January 31st – 2013 Regular Legislative Session Day 18

I started the day with a Local Government Committee meeting where we took executive action (voted to move bills out of committee) on nine bills. The nine bills were:

House Bill 1049 concerning the administration and operation of flood control districts.

House Bill 1090 increasing the dollar amount for construction of a dock that does not qualify as a substantial development under the Shoreline Management Act.

House Bill 1158 related to the annexation of property owned by the state for military purposes. The title of this bill is a little deceiving, as it only allows the Adjunct General to sign annexation petitions and still requires the normal annexation process be followed.

House Bill 1179 which revises the lien for collection of sewer charges by counties.

House Bill 1185 concerns the equitable allocation of auditor costs.

House Bill 1207 related to the formation requirements for cemetery districts.

House Bill 1217 strengthening the integrity, fairness and equity in Washington’s property assessment system. This is another bill in which the title is misleading. The bill requires appellants challenging the assessed value of commercial property to provide a county assessor with income and expense statements for the three years prior to the assessment date. The statements must be provided to the assessor within 60 days from the appellant filing his or her petition.

House Bill 1239 related to the powers of water-sewer districts. The original bill was very broadly written, but an amendment which passed in committee, narrows the bill considerably.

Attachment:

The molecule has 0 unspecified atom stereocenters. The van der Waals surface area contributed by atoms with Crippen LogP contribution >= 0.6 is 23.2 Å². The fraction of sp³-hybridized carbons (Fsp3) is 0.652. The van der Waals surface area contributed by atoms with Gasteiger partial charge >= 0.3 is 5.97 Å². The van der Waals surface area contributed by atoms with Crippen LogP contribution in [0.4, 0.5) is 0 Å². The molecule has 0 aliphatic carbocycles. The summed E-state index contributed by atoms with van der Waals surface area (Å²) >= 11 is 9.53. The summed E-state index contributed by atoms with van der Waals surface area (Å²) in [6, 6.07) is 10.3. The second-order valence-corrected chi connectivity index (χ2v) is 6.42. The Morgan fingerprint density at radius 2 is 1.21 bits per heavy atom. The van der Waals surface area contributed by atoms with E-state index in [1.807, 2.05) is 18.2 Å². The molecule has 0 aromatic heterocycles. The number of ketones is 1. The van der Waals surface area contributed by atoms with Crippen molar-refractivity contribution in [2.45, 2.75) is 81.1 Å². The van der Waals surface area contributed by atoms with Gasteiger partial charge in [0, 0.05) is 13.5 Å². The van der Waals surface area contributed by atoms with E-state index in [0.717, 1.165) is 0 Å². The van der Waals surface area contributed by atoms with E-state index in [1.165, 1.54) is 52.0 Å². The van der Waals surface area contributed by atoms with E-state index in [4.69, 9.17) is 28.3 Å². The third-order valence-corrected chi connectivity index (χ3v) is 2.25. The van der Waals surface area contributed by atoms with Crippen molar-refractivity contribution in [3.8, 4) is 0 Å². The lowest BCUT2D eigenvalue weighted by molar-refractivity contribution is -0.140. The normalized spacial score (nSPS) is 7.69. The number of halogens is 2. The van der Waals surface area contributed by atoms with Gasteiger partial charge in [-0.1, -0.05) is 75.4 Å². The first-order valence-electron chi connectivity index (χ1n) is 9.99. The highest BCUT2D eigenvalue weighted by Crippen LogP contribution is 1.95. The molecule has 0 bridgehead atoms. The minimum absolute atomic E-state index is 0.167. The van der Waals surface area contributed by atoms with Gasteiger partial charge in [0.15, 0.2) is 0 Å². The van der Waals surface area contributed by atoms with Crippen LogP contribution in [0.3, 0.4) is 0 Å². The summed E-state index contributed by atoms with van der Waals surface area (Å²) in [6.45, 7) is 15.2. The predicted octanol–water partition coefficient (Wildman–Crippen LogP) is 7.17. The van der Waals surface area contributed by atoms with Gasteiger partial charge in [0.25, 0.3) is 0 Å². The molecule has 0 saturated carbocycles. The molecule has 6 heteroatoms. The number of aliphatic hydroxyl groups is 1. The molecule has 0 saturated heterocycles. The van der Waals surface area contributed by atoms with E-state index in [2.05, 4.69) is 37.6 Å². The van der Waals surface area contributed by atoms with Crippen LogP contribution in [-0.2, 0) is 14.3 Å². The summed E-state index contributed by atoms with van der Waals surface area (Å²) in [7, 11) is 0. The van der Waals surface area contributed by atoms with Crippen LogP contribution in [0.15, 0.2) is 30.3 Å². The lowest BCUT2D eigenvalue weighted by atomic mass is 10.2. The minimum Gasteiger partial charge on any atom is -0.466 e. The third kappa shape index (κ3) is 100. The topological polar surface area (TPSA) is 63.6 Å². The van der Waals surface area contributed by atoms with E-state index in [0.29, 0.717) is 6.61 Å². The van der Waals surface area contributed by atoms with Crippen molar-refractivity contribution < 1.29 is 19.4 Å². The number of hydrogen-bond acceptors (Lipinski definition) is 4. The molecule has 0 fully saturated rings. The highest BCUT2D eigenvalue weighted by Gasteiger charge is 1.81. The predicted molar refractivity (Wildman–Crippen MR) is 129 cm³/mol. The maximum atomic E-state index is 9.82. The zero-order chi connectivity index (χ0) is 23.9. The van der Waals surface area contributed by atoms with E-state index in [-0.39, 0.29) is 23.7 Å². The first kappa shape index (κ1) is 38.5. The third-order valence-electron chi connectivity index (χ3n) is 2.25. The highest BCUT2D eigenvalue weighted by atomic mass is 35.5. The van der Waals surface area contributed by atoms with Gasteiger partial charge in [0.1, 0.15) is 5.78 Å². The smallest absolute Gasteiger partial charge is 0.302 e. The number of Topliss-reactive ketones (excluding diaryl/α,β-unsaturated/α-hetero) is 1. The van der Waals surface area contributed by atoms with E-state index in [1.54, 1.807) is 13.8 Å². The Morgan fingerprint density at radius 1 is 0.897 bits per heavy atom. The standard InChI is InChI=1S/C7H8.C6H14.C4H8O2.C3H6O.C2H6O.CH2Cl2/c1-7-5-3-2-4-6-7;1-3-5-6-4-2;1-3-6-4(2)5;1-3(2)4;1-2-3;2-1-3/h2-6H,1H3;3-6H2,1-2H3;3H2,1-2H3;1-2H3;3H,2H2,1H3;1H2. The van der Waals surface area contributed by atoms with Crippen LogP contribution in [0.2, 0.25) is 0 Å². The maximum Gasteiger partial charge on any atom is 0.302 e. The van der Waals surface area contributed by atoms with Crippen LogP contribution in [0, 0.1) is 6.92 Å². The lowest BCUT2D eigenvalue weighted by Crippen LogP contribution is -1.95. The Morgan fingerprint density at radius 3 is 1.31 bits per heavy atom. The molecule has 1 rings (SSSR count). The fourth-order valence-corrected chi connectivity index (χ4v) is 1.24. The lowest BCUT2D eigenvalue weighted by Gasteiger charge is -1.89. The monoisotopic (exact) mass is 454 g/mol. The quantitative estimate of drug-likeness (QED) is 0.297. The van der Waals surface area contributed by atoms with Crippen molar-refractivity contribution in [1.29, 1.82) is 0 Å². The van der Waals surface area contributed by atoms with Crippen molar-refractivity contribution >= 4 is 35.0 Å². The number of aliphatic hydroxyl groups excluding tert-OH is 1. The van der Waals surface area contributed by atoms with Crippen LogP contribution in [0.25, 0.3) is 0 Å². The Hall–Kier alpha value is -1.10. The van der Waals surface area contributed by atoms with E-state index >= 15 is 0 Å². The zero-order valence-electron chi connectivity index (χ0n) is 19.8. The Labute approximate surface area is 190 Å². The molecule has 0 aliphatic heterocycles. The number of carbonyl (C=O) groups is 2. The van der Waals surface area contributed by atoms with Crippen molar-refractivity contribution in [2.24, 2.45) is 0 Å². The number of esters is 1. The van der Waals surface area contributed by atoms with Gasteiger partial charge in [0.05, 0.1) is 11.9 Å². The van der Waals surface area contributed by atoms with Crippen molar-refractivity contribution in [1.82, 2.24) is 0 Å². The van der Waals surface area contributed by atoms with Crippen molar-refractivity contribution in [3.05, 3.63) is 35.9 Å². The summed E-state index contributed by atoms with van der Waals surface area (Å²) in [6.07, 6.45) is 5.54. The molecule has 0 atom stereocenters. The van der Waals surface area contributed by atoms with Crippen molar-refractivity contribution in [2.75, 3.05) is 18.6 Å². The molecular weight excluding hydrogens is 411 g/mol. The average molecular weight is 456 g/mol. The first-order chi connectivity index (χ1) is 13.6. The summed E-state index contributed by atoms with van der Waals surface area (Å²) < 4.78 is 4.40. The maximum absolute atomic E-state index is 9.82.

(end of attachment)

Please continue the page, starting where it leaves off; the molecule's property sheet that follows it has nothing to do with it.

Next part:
House Bill 1241 which authorizes water-sewer districts, in addition to cities and towns, to fix and determine the amount of a public works contractor’s surety bond and to whom the bond shall run.

I’m in the Government Operations and Elections Committee now where we’re hearing three bills today. House Bill 1162, which is a bill introduced by Rep. Jason Overstreet, enacts the Regulatory Fairness Act of 2013. The bill specifically requires agencies to consider economic impacts when doing rule-making. Amazingly, only State Agencies are here to testify against the bill.

We’re also hearing House Bill 1197 concerning open public meetings and requiring government bodies to accept public testimony before taking action. I agree with the intent of the bill, but when asked for examples of actions that can be taken without public testimony the prime sponsor was able to provide one.

The final bill we’re hearing today is House Joint Resolution 4204 which proposes an amendment to the state’s Constitution requiring legislative approval of certain agency rules.

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